I think you can sense from my description that the pacing problems begin in Venice, and yes, they do, because… nothing happens there. Sure, there’s this whole conspiracy to take the place of the Doge and everything, and events are going on, but, in the grand scheme of things nothing happens – Ezio doesn’t develop, things aren’t set up or resolved.
Sequences 4 and 5 were also about getting rid of a conspiracy. However. In Sequence 4 we spy on the main antagonist (that’s our first real glimpse of him, it’s pretty important), in Sequence 5 we get the first talk with said antagonist which sets up his dominance over Ezio (that is important, because later dominance should be reversed, to show Ezio’s growth). Plus, there’s nothing wrong with Ezio going on for a while just killing conspirators. But there comes a point where that has to stop, and Venice pulls the break too late.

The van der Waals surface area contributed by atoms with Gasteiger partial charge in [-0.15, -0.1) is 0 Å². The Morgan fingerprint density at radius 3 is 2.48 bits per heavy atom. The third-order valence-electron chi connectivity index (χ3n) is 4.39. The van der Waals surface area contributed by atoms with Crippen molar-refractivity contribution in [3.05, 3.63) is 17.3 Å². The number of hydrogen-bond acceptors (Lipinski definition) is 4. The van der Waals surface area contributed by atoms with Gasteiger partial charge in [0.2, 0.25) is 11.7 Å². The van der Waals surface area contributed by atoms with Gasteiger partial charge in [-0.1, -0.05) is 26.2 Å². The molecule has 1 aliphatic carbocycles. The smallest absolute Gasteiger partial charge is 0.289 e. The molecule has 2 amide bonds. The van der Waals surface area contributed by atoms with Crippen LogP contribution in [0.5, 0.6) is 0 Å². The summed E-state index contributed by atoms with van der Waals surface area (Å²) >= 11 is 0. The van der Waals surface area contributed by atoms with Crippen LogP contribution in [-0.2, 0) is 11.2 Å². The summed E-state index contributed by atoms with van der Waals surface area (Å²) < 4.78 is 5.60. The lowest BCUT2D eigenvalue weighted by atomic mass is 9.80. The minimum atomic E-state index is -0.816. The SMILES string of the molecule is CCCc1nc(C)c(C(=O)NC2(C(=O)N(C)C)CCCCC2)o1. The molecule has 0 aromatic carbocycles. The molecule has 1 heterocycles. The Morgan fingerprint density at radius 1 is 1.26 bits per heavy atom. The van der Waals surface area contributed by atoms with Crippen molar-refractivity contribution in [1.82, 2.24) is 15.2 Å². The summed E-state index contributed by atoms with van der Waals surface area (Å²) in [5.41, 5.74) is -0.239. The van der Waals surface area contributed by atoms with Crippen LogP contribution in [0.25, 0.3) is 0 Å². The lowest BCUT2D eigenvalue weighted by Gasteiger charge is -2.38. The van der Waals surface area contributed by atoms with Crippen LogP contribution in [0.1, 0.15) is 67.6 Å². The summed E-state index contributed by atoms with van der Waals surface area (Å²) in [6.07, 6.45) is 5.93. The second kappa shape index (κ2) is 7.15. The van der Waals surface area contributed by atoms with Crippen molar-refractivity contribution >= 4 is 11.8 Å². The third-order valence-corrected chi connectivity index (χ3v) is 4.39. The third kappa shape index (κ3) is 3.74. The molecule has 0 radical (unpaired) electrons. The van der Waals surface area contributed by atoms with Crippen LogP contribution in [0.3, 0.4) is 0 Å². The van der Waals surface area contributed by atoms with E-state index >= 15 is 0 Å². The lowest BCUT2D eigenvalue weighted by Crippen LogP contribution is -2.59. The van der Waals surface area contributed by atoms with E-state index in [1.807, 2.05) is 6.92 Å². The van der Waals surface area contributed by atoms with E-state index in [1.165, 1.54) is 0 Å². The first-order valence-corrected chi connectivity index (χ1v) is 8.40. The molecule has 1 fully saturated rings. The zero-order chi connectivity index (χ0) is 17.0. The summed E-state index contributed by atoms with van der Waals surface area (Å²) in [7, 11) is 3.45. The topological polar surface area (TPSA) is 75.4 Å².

Sequences 7 and 8 are saved by the fact that they make sense (both from story and gameplay perspective), and Sequence 7 introduces the new city while Sequence 8 provides a very cool set-piece (that being flying on Leonardo DaVinci’s machine). Sequence 9 tries to spruce things up by introducing the Carnivale (which does provide a great amount of atmosphere), but botches that up with the non-sensical series of events, while Sequence 10 just wobbles around trying to get the last conspirators killed and provides probably the worst set of missions in the whole game (a separate post will be devoted to that). I would say that most pacing and plot problems in the game come from Sequences 9 and 10.